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Random Algorithms for the Loop Cutset Problem
 Journal of Artificial Intelligence Research
, 1999
"... We show how to find a minimum loop cutset in a Bayesian network with high probability. Finding such a loop cutset is the first step in Pearl's method of conditioning for inference. Our random algorithm for finding a loop cutset, called RepeatedWGuessI, outputs a minimum loop cutset, after O(c ..."
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Cited by 81 (2 self)
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We show how to find a minimum loop cutset in a Bayesian network with high probability. Finding such a loop cutset is the first step in Pearl's method of conditioning for inference. Our random algorithm for finding a loop cutset, called RepeatedWGuessI, outputs a minimum loop cutset, after O(c \Delta 6 k kn) steps, with probability at least 1 \Gamma (1 \Gamma 1 6 k ) c6 k , where c ? 1 is a constant specified by the user, k is the size of a minimum weight loop cutset, and n is the number of vertices. We also show empirically that a variant of this algorithm, called WRA, often finds a loop cutset that is closer to the minimum loop cutset than the ones found by the best deterministic algorithms known. 1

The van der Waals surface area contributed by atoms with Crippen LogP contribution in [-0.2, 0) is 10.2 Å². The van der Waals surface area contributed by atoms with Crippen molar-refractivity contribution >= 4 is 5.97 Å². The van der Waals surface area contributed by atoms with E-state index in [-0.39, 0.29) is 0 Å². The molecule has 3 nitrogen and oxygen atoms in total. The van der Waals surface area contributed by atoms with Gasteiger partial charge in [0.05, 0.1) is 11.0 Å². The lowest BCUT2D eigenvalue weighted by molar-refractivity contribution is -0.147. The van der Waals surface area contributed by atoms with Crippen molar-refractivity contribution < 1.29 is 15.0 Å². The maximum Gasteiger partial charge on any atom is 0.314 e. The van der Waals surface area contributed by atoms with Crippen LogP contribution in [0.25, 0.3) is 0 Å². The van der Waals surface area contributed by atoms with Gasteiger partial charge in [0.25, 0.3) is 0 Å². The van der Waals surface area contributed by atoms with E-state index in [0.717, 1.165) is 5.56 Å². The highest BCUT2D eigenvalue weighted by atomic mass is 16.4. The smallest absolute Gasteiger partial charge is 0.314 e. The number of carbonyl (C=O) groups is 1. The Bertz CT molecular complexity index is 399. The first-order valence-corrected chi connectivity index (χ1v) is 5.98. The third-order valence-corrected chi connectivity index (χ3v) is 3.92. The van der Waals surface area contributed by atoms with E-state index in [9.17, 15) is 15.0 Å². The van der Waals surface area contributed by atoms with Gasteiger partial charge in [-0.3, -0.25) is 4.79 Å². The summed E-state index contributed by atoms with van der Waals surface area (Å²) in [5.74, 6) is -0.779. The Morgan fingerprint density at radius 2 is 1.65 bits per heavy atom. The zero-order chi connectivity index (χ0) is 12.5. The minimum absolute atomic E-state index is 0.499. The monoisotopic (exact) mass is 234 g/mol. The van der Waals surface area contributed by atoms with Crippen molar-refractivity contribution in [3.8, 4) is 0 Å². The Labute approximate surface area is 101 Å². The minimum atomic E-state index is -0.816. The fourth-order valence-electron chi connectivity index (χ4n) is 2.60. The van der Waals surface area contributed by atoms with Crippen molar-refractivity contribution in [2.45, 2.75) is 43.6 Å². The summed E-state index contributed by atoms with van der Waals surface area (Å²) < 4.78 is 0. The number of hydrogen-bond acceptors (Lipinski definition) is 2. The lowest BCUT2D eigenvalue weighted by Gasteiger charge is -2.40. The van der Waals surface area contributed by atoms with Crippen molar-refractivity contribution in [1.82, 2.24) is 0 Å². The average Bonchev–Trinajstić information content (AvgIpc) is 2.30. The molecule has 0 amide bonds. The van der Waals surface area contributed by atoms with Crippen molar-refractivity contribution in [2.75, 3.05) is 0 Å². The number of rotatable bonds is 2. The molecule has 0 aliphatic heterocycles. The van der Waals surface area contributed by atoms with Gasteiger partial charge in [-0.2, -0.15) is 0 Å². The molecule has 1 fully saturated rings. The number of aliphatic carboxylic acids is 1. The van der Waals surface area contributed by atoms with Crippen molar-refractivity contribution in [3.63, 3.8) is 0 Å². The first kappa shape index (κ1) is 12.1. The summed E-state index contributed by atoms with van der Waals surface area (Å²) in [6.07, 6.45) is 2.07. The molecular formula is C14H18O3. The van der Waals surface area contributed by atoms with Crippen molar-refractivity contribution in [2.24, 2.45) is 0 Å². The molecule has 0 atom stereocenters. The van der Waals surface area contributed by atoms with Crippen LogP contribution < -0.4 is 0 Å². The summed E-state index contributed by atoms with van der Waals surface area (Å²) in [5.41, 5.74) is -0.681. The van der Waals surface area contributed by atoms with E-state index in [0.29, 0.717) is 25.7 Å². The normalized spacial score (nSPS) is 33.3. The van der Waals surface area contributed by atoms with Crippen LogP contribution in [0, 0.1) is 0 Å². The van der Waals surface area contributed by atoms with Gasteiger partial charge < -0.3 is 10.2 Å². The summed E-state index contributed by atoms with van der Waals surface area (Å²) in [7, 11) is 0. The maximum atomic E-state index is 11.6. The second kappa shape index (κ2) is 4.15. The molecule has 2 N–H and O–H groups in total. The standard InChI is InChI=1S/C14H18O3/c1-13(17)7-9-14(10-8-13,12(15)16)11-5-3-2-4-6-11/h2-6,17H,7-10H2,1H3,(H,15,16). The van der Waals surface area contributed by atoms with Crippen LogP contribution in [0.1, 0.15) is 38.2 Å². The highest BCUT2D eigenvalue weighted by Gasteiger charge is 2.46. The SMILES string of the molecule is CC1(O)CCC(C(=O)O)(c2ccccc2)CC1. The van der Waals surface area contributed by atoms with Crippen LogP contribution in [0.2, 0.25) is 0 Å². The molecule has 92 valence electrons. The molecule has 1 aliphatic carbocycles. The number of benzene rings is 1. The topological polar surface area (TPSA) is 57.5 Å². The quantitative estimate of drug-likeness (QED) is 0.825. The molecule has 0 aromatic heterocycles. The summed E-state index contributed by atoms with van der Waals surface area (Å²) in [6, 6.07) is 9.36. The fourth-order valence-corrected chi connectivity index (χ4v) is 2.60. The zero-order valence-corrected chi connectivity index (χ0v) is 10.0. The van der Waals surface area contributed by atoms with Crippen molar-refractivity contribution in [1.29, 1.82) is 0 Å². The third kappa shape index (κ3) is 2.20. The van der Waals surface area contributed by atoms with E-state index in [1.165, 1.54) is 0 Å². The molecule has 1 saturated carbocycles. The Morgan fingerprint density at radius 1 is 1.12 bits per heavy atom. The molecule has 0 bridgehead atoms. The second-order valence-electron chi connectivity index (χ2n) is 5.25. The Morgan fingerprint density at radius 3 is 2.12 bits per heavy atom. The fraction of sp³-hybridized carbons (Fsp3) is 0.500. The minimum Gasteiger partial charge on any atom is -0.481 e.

Faster sequential genetic linkage computations
 AMERICAN JOURNAL OF HUMAN GENETICS
, 1993
"... Linkage analysis using maximum likelihood estimation is a powerful tool for locating genes. As available data sets have grown, the computation required for analysis has grown exponentially, and become a significant impediment. Others have previously shown that parallel computation is applicable to l ..."
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Cited by 36 (1 self)
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Linkage analysis using maximum likelihood estimation is a powerful tool for locating genes. As available data sets have grown, the computation required for analysis has grown exponentially, and become a significant impediment. Others have previously shown that parallel computation is applicable to linkage analysis and can yield order of magnitude improvements in speed. In this paper, we demonstrate that algorithmic modifications can also yield order of magnitude improvements, and sometimes much more. Using the software package LINKAGE, we describe a variety of algorithmic improvements we have implemented, demonstrating how these techniques are applied, and their power. Experiments show that these improvements speed up the programs by an order of magnitude on problems of moderate and large size. All improvements were made only in the combinatorial part of the code, without resorting to parallel computers. These improvements synthesize biological principles with computer science techniques to effectively restructure the timeconsuming computations in genetic linkage analysis.
Graphical Models for Genetic Analyses
 STATISTTICAL SCIENCE